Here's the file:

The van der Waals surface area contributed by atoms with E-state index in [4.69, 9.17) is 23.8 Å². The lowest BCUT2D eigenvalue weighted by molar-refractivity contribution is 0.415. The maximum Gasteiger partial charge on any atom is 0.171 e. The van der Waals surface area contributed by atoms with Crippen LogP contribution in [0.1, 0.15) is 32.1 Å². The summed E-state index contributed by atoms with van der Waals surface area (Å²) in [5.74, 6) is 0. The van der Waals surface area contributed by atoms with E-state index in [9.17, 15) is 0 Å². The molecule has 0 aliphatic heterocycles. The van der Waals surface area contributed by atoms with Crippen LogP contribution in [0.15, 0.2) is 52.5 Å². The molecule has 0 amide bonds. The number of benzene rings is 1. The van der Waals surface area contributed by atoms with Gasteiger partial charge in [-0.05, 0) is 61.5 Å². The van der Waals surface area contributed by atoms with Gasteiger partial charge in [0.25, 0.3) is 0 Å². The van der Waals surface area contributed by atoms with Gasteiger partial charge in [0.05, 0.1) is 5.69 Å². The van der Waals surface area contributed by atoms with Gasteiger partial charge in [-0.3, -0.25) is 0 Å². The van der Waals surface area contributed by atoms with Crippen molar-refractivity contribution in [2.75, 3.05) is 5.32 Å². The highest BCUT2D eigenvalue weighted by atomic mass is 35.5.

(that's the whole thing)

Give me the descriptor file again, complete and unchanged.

The van der Waals surface area contributed by atoms with E-state index in [4.69, 9.17) is 23.8 Å². The lowest BCUT2D eigenvalue weighted by molar-refractivity contribution is 0.415. The maximum Gasteiger partial charge on any atom is 0.171 e. The van der Waals surface area contributed by atoms with Crippen LogP contribution in [0.1, 0.15) is 32.1 Å². The summed E-state index contributed by atoms with van der Waals surface area (Å²) in [5.74, 6) is 0. The van der Waals surface area contributed by atoms with E-state index in [9.17, 15) is 0 Å². The molecule has 0 aliphatic heterocycles. The van der Waals surface area contributed by atoms with Crippen LogP contribution in [0.15, 0.2) is 52.5 Å². The molecule has 0 amide bonds. The number of benzene rings is 1. The van der Waals surface area contributed by atoms with Gasteiger partial charge in [-0.05, 0) is 61.5 Å². The van der Waals surface area contributed by atoms with Gasteiger partial charge in [0.25, 0.3) is 0 Å². The van der Waals surface area contributed by atoms with Gasteiger partial charge in [0.05, 0.1) is 5.69 Å². The van der Waals surface area contributed by atoms with Gasteiger partial charge in [-0.3, -0.25) is 0 Å². The van der Waals surface area contributed by atoms with Crippen molar-refractivity contribution in [2.75, 3.05) is 5.32 Å². The highest BCUT2D eigenvalue weighted by atomic mass is 35.5.